Cold Sores

A cold sore usually starts with a tingling, itching or burning feeling. Over the next day or 2, a painful lump or blister will appear on your face.

Treatments for cold sores include antiviral creams and cold sore patches you can get from a pharmacy.

A cold sore usually starts with a tingling, itching or burning feeling.

Over the next 48 hours:

Cold sores 1
Small fluid-filled blisters appear.

Cold sore 3
The blisters can appear anywhere on the face.

Cold-sores-on-darker-skin
The blisters burst and crust over into a scab.

Cold sores should start to heal within 10 days, but are contagious and may be irritating or painful while they heal.

Some people find that certain things trigger a cold sore, such as another illness, sunshine or menstrual periods.

Cold sores take time to heal and they're very contagious, especially when the blisters burst.

Important

Kissing a baby if you have a cold sore can lead to neonatal herpes, which is very dangerous to newborn babies.


Do

  • eat cool, soft foods

  • wash your hands with soap and water before and after applying cream

  • avoid anything that triggers your cold sores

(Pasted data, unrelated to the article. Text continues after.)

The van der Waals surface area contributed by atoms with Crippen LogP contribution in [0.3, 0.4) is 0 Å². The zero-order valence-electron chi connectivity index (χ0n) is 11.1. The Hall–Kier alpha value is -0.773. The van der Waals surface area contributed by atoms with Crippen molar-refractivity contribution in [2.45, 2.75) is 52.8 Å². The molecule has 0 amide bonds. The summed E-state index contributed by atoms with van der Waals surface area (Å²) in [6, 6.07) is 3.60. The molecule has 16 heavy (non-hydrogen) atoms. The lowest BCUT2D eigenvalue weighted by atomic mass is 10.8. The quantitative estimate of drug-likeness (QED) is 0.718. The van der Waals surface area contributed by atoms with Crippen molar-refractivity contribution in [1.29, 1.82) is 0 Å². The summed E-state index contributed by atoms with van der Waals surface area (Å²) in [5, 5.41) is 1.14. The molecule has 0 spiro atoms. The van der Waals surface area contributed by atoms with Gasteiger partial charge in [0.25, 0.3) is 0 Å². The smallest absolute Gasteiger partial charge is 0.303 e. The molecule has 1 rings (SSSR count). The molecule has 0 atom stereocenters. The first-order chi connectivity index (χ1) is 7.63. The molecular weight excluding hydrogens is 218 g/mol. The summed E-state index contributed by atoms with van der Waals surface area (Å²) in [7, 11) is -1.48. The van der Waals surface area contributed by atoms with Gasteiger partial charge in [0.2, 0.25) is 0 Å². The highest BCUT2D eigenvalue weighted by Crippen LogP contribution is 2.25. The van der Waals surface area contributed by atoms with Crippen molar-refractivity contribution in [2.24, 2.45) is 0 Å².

• use sunblock lip balm (SPF 15 or above) if you're outside in the sun

  • take paracetamol or ibuprofen to ease pain and swelling (liquid paracetamol is available for children) – do not give aspirin to children under 16

  • drink plenty of fluids to avoid dehydration


Don't

  • do not kiss anyone while you have a cold sore

  • do not share anything that comes into contact with a cold sore (such as cold sore creams, towels, cutlery or lipstick)

  • do not have oral sex until your cold sore completely heals as you could give your partner genital herpes

  • do not touch your cold sore (apart from applying cream) – if you do wash your hands

  • do not rub cream into the cold sore – dab it on instead

  • do not eat acidic or salty food if it makes your cold sore feel worse

A GP may prescribe antiviral tablets if your cold sores are very large, painful or keep coming back.

Newborn babies, pregnant women and people with a weakened immune system may be referred to hospital for advice or treatment.


Page last reviewed: 20-07-2020
Next review due:20-07-2023

NHS Logo